The Gore-tex Scottish National Trail starts where the Pennine Way ends at Kirk Yetholm in the Borders, wends through hills to the central belt where it follows the Forth and Clyde and Union canals between Edinburgh and Glasgow, before striking north through Highland Perthshire and on to the Highlands.
It includes sections of several existing, shorter trails, including St Cuthbert's Way, the Rob Roy Way and the Cape Wrath Trail.
Writer and TV presenter Cameron McNeish, editor-at-large of TGO magazine, who had the idea for the route, said: "I wanted to re-discover my country for myself, especially those areas I wasn't so familiar with, and in doing so walked a route I believe can stand comparison with the best routes anywhere in the world."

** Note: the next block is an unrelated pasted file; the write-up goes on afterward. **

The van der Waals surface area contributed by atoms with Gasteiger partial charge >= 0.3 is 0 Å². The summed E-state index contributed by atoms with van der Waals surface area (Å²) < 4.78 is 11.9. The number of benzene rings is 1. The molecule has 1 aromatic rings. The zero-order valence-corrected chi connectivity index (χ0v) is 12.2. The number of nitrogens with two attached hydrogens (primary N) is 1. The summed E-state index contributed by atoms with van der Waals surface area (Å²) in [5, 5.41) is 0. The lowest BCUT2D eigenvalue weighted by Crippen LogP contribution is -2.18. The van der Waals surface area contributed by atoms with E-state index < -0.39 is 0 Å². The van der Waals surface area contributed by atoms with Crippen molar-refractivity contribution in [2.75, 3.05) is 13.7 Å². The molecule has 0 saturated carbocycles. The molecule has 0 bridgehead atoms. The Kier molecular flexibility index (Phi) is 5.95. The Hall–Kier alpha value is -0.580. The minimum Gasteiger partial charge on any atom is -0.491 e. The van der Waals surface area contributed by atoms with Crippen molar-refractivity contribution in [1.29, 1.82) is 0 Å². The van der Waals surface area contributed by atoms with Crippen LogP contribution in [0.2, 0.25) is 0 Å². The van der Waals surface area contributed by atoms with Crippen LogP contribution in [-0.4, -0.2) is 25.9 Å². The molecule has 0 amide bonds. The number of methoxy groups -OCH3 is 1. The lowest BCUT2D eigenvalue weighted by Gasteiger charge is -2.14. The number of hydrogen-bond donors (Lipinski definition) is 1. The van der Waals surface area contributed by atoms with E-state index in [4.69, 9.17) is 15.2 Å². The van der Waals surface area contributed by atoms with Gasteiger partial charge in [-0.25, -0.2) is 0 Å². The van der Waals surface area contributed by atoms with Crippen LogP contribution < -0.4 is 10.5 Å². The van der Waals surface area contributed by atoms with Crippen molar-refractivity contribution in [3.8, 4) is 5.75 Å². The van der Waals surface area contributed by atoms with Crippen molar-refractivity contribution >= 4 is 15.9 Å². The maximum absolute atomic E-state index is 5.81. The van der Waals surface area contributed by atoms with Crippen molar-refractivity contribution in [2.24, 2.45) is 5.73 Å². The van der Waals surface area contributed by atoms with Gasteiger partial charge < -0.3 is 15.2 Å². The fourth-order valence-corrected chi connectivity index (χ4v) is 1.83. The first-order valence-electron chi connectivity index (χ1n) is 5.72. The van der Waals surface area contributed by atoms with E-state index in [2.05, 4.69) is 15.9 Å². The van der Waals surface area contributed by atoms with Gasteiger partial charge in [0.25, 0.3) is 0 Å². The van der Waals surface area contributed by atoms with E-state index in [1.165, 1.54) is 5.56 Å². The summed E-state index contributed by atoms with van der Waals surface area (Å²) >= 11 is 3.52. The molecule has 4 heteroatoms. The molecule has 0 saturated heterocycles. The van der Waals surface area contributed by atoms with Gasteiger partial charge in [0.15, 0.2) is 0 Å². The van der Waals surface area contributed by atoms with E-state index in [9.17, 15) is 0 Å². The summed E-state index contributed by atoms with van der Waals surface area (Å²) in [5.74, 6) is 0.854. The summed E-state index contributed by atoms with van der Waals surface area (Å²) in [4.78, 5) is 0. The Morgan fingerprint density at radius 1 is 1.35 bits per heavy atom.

Launching the route at the Water of Leith Visitor Centre in Edinburgh, First Minister Alex Salmond said: "It showcases this beautiful country of ours, reminding us of Scotland's history and beauty and highlighting the rich variety of our national landscape."
He added that it would add to Scotland's already excellent reputation as a tourist destination.
Initially, it will have signs at the beginning, at the Water of Leith Visitor Centre and at the end, but Mr McNeish, right, hopes more will be added.
A guidebook to the route, Scotland End to End, is available and a two-part BBC Two Scotland programme about the trail is due to be screened at Christmas.
David Thomson, convener of Ramblers Scotland, said it would encourage enjoyment of the outdoors but added that new path networks were needed in many parts of Scotland and the Scottish Government needed to spend more than 10% of its transport budget on walking and cycling routes, not the current 1%.